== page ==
The Adventures of Saul Bellow Review: Top of the Shelf

A solid portrait of a literary icon.

6 mins read

Saul Bellow is one of the most honoured writers of the 20th century. Over the course of a literary career that lasted well over a half century, Bellow won three National Book Awards, a Pulitzer Prize and the grandest accolade of all, the Nobel Prize. He ushered in the post-WW2 era when North American Jewish writers like Philip Roth, Bernard Malamud, Norman Mailer, and Mordecai Richler became best-selling novelists. His mixture of street wise argot and up-scale philosophizing hit the critics and the public as being utterly original; at any rate, it was a prose style that freed readers and writers from the hegemony of Hemingway’s stark minimalist approach to storytelling. But who was he as a man? What was his life like?

Israeli-American director Asaf Galay tackles these and other questions in his documentary The Adventures of Saul Bellow. Galay’s film shuttles back and forth between praise and analysis of his novels by such luminaries as Martin Amis, Philip Roth, Salman Rushdie, Charles Johnson and James Atlas and accounts of his private life from his sons Adam, Daniel, and Gregory and wives Alexandra and Janis. Yes, I said wives; Bellow was married five times and fathered four children. He was equally prolific as a writer, producing 14 novels, four non-fiction compilations of essays, letters, and memoirs, three short story collections and one play. Bellow also loved teaching—it’s where he met many of his wives—and taught at Yale University, University of Minnesota, New York University, Princeton University, University of Puerto Rico, University of Chicago, Bard College and Boston University.

That’s a lot to cover in one film so Galay relies on Bellow’s family and literary colleagues to create controversy about Bellow’s life and work. The main accusations about Bellow are that he was a womanizer, narcissist, racist and misogynist. Those aren’t difficult claims to make about a man who married five times, is known to have had numerous affairs, and shifted his political convictions from Trotskyist to right-wing conservative over a long lifetime. His sons from three marriages, Adam, Daniel and Gregory, seem more than a bit chagrined to really dish the dirt about their famous father, but they do stick up for their mothers, who were clearly intelligent and attractive women but eventually broke up with Bellow as his life moved in different directions. Making a better case for the Bellow women is Vivian Gornick, a literary critic who cites passages from Bellow’s novels that do reek of misogyny. Even Bellow’s last wife, Janis Freedman-Bellow, the one who outlived him, admits that she hated the character based on her in Bellow’s final novel Ravelstein. Bellow (in archival footage) admits that his old friend Allan Bloom, the author of the right-wing best-seller The Closing of the American Mind, was upset by Ravelstein. The main character in that book is obviously based on Bloom— and is outed as gay and dying of AIDS. Finally, distinguished Black American writer Charles Johnson points out racist sections in one of Bellow’s National Book Award novels, Mr. Sammler’s Planet.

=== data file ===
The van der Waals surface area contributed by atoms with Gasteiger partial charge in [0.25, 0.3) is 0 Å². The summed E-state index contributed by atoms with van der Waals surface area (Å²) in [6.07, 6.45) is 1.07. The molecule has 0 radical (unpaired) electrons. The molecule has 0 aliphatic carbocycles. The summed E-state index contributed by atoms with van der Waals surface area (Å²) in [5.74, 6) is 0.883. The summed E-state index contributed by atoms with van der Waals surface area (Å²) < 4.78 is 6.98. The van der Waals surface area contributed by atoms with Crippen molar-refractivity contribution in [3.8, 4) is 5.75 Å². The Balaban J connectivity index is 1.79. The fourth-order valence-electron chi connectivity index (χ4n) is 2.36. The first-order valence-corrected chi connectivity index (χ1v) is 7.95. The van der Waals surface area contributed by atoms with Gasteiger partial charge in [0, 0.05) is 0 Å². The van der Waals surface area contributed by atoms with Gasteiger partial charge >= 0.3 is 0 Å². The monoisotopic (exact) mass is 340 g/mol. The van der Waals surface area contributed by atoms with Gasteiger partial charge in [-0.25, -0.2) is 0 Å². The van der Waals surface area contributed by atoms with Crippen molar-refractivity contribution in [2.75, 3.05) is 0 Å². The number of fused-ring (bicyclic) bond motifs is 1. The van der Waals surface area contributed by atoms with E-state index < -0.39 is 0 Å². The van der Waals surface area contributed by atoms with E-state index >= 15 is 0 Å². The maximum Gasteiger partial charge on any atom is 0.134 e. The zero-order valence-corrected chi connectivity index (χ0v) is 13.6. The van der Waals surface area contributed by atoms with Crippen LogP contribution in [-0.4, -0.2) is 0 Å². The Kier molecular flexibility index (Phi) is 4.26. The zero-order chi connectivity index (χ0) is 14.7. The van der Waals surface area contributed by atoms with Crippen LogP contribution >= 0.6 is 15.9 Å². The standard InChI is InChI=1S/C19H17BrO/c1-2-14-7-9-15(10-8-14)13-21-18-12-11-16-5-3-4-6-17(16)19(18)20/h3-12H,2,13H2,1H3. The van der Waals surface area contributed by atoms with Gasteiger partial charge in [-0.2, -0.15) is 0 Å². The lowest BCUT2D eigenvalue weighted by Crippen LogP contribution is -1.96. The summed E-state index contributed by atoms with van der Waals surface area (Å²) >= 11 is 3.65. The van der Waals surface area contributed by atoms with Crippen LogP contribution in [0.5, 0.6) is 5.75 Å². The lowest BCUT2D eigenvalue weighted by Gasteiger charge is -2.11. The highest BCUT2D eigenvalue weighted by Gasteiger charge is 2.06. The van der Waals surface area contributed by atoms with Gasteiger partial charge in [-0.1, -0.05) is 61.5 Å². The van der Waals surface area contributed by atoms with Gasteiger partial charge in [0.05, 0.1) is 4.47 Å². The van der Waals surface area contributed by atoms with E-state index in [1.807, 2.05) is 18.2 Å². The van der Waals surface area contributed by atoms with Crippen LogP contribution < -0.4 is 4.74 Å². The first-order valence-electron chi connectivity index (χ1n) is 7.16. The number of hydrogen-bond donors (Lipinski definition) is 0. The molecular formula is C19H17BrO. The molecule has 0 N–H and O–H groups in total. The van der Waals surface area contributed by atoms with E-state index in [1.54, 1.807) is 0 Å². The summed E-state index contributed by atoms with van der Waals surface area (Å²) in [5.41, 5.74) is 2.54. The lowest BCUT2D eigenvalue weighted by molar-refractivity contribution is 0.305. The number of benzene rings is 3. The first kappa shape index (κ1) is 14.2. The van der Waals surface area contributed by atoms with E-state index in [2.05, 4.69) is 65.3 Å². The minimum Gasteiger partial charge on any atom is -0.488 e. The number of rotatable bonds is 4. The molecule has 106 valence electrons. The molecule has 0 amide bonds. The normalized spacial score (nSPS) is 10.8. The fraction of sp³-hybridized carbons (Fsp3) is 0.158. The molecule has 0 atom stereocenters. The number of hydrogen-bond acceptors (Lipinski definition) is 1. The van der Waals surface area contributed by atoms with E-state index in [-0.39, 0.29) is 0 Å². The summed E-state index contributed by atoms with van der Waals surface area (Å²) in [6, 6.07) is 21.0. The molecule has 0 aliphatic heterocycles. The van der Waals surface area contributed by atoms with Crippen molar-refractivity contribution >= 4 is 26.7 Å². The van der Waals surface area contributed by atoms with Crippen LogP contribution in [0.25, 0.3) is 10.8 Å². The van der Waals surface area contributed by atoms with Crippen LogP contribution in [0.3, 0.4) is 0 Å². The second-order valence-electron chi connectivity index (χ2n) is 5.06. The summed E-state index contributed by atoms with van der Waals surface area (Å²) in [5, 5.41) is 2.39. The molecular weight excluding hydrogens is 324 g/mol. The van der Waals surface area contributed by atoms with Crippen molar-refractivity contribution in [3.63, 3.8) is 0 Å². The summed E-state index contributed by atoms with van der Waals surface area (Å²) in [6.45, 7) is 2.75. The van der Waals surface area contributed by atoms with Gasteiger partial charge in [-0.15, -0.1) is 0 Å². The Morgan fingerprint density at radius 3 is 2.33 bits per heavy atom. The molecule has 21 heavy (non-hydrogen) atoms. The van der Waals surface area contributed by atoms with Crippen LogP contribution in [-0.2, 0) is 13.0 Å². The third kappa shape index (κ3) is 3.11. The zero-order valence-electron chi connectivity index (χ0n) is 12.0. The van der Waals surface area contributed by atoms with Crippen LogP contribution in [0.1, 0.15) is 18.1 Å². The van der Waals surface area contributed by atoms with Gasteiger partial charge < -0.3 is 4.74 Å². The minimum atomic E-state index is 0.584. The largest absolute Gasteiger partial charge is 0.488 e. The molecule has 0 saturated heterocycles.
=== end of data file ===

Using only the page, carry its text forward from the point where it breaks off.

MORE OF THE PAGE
While that certainly makes a case for not reading Bellow, Galay balances the doc with assessments of his literary work. From Salman Rushdie and Martin Amis, we find out how Bellow’s prose style help to free up modern writing, placing intellectual perspectives into personal narratives. Scholar Hana Wirth-Nesher and others such as Zachary Leader praise Bellow’s mastery of the novel and ability to create such exceptional characters as the titular figure in the novel Herzog, Von Humbolt Fleischer and Charlie Citrine (in Humboldt’s Gift) and Albert Corde (in The Dean’s December). Even more persuasively, the great and even more controversial author Philip Roth speaks of Bellow’s brilliance as a prose writer of genius.

It is probable that a writer like Saul Bellow wouldn’t be as successful today as he was in his heyday. His attitudes towards women and Blacks in his books will make his works controversial forever. But as a prose stylist, novelist and truth-teller during his day, his best books will likely be read for a very long time. Asaf Galay has constructed a solid profile of a top literary figure, from his birth in Lachine, Quebec through his best days in his beloved Chicago to his death in New England.

Marc Glassman is the editor of POV Magazine and contributes film reviews to Classical FM. He is an adjunct professor at Ryerson University and is the treasure of the Toronto Film Critics Association.

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